- Category: News
- Created on Thursday, 17 May 2012 10:29
- Written by Amsterdam Herald
The government agreed at the Nato summit in Chicago to provide extra money from 2015 until 2017 to ensure Afghan forces are able to look after the country’s security.
The last Dutch troops are scheduled to leave Afghanistan in the summer of 2014, where they are training civilian police officers.
‘We cannot stay for ever. The Afghans must take responsibility for their own country,’ said Nato secretary-general Anders Fogh Rasmussen in Chicago.
However, with Afghan president Hamid Karzai reckoning the cost of maintaining the army and police at more than $4 billion (€3 billion) annually, the country’s security will remain dependent on Western investment for years to come.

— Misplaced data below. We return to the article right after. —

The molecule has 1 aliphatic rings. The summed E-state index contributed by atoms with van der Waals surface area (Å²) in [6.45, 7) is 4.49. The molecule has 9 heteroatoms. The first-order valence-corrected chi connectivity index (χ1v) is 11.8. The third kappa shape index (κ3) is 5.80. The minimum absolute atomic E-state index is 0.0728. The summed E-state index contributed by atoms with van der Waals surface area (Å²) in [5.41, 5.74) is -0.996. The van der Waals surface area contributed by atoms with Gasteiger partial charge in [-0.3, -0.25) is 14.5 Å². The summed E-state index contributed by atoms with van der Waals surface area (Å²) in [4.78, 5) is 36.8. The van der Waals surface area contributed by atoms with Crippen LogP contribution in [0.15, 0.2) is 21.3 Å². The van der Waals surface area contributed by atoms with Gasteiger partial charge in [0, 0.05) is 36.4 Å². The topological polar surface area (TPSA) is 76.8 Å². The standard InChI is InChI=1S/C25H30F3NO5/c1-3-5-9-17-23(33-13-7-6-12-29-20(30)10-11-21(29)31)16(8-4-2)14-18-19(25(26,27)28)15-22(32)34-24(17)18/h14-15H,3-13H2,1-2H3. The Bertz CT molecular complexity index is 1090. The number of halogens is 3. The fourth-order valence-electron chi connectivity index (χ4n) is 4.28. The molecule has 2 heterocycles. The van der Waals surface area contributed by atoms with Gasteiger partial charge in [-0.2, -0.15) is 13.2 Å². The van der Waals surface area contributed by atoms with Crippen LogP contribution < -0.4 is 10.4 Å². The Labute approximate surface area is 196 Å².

The Kunduz mission has been hampered by poor recruitment levels. In March it emerged that new roles were being sought for10 instructors because there was not enough work for them.
In the same month Mark Rutte’s cabinet decided not to extend the parameters of the mission, which the Prime Minister admitted was a ‘delicate political question’.
The Dutch presence in Afghanistan has been a thorny issue for the last two governments. The previous cabinet headed by Jan-Peter Balkenende was brought down in 2010 after the coalition parties fell out over a proposed extension of the mission in Uruzgan.